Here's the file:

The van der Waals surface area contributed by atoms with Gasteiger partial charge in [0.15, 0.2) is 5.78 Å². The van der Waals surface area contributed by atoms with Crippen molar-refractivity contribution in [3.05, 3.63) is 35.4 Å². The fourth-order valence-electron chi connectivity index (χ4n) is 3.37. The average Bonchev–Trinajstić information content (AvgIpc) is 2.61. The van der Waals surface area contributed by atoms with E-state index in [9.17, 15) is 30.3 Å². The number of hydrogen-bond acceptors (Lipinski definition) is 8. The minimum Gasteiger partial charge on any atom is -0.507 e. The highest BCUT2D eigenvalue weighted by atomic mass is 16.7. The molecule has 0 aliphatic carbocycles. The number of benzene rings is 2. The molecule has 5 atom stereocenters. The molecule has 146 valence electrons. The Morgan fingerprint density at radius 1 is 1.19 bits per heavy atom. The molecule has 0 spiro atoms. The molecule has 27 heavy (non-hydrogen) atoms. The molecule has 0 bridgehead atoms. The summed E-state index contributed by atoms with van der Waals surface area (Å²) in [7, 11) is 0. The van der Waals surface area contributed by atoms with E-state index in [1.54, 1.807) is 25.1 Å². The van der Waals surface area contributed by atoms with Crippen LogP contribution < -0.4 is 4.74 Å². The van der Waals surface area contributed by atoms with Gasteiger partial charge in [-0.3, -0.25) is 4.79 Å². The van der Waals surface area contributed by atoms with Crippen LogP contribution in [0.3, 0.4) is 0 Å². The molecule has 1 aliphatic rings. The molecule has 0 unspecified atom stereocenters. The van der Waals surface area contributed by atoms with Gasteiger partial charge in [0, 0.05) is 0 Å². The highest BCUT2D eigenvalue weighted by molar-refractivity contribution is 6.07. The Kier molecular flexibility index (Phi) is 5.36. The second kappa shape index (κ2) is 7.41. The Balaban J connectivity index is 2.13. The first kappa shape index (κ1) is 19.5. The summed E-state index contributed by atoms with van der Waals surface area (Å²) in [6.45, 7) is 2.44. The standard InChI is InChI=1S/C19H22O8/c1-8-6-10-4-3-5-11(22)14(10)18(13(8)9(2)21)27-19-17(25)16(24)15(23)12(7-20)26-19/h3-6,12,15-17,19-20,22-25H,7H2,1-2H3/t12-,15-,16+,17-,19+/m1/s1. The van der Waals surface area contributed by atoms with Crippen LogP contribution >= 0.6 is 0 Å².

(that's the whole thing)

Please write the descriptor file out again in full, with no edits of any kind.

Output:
The van der Waals surface area contributed by atoms with Gasteiger partial charge in [0.15, 0.2) is 5.78 Å². The van der Waals surface area contributed by atoms with Crippen molar-refractivity contribution in [3.05, 3.63) is 35.4 Å². The fourth-order valence-electron chi connectivity index (χ4n) is 3.37. The average Bonchev–Trinajstić information content (AvgIpc) is 2.61. The van der Waals surface area contributed by atoms with E-state index in [9.17, 15) is 30.3 Å². The number of hydrogen-bond acceptors (Lipinski definition) is 8. The minimum Gasteiger partial charge on any atom is -0.507 e. The highest BCUT2D eigenvalue weighted by atomic mass is 16.7. The molecule has 0 aliphatic carbocycles. The number of benzene rings is 2. The molecule has 5 atom stereocenters. The molecule has 146 valence electrons. The Morgan fingerprint density at radius 1 is 1.19 bits per heavy atom. The molecule has 0 spiro atoms. The molecule has 27 heavy (non-hydrogen) atoms. The molecule has 0 bridgehead atoms. The summed E-state index contributed by atoms with van der Waals surface area (Å²) in [7, 11) is 0. The van der Waals surface area contributed by atoms with E-state index in [1.54, 1.807) is 25.1 Å². The van der Waals surface area contributed by atoms with Crippen LogP contribution < -0.4 is 4.74 Å². The van der Waals surface area contributed by atoms with Gasteiger partial charge in [-0.3, -0.25) is 4.79 Å². The van der Waals surface area contributed by atoms with Crippen LogP contribution in [0.3, 0.4) is 0 Å². The molecule has 1 aliphatic rings. The molecule has 0 unspecified atom stereocenters. The van der Waals surface area contributed by atoms with Gasteiger partial charge in [0, 0.05) is 0 Å². The highest BCUT2D eigenvalue weighted by molar-refractivity contribution is 6.07. The Kier molecular flexibility index (Phi) is 5.36. The second kappa shape index (κ2) is 7.41. The Balaban J connectivity index is 2.13. The first kappa shape index (κ1) is 19.5. The summed E-state index contributed by atoms with van der Waals surface area (Å²) in [6.45, 7) is 2.44. The standard InChI is InChI=1S/C19H22O8/c1-8-6-10-4-3-5-11(22)14(10)18(13(8)9(2)21)27-19-17(25)16(24)15(23)12(7-20)26-19/h3-6,12,15-17,19-20,22-25H,7H2,1-2H3/t12-,15-,16+,17-,19+/m1/s1. The van der Waals surface area contributed by atoms with Crippen LogP contribution >= 0.6 is 0 Å².